(AP Photo/The Canadian Press, Darryl Dyck)
There’s more to America’s northern neighbor than hockey, skiing, and maple syrup. American students are finding value and substance in Canada's higher-education system, where costs are lower than many private schools in the United States. Over the last decade, the number of American students at Canadian universities has more than doubled, says the Association of Universities and Colleges of Canada, to 8,200 in 2007-08, up from 3,312 a decade ago.
More than 18 percent of McGill University's 34,200 graduate and undergraduate students are international, one of the largest populations of any school in North America. About 7 percent, or 2,248, of those students are from the U.S.
The higher-education system in Canada is largely publicly funded. Currently, there are 94 public universities in Canada. The U.S. higher-education system is much larger, with 2,500 four-year, nonprofit universities.
The Canadian Embassy in Washington expects there will be as many as 10,000 students this year trekking to Canada for their education, making the United States the second-largest exporter of students to Canada behind China. About a decade ago, only 10 Canadian colleges enrolled 50 or more U.S. students and only three institutions had 100 or more. Now, 31 schools have 50 or more and 14 of them have 100 or more.
One of the biggest challenges Canadian universities face is lack of knowledge about them, said David Hawkins of the National Association for College Admission Counseling. An added benefit for many is that the admission process for Canadian schools is simpler. Most base admission on high school grades; some also require SAT/ACT scores of U.S. students. There is no essay or interview involved.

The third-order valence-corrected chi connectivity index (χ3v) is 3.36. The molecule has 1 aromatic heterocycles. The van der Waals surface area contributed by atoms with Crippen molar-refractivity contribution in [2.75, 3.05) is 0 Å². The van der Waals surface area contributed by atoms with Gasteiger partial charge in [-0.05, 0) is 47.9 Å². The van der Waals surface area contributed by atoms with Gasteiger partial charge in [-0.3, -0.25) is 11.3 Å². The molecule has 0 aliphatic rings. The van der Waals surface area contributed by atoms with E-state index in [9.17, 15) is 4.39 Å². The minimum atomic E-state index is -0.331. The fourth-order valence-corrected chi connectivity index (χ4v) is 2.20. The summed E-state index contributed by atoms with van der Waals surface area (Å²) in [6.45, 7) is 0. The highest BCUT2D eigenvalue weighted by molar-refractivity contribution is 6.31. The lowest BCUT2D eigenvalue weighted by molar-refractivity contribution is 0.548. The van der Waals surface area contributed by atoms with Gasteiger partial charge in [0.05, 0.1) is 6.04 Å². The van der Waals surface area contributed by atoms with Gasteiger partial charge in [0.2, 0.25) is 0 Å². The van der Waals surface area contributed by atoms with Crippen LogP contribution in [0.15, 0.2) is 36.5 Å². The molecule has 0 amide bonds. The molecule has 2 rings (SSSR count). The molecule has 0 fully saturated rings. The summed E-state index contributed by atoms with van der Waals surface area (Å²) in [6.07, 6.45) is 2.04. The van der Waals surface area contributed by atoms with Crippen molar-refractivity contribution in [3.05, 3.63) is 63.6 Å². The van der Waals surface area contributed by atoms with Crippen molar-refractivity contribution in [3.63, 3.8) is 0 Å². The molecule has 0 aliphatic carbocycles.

Cost considerations play a key role
Even though international students pay more than Canadians, cost can be the attraction. The University of British Columbia and the University of Toronto are among the most expensive in Canada, with tuition and room-and-board costs topping $30,000, but are still cheaper than a private school such as USC or Stanford, where annual costs are pushing $50,000. Other, lesser-known Canadian schools are well under $20,000.
Canadian colleges also offer need-based and merit aid, although not as much as universities in the United States. And U.S. families can use college-savings plans and get federal student loans.
The University of British Columbia in Vancouver designates $3 million in aid for international students. "We're interested in broadening our connections across the United States," said Aaron Andersen, a recruitment manager. The university enrolls about 800 undergraduate students from the United States and 400 graduate students, up 42 percent from 2004.
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Janelle Jalbert is the founder of Edusistance and the creator of the Race to College Success program. She has been an educator and advisor for more than a decade. You can reach Janelle by email, follow her on Twitter @RacetoCollege or @edusistance, and add yourself as a fan of the Race to College Success Facebook page.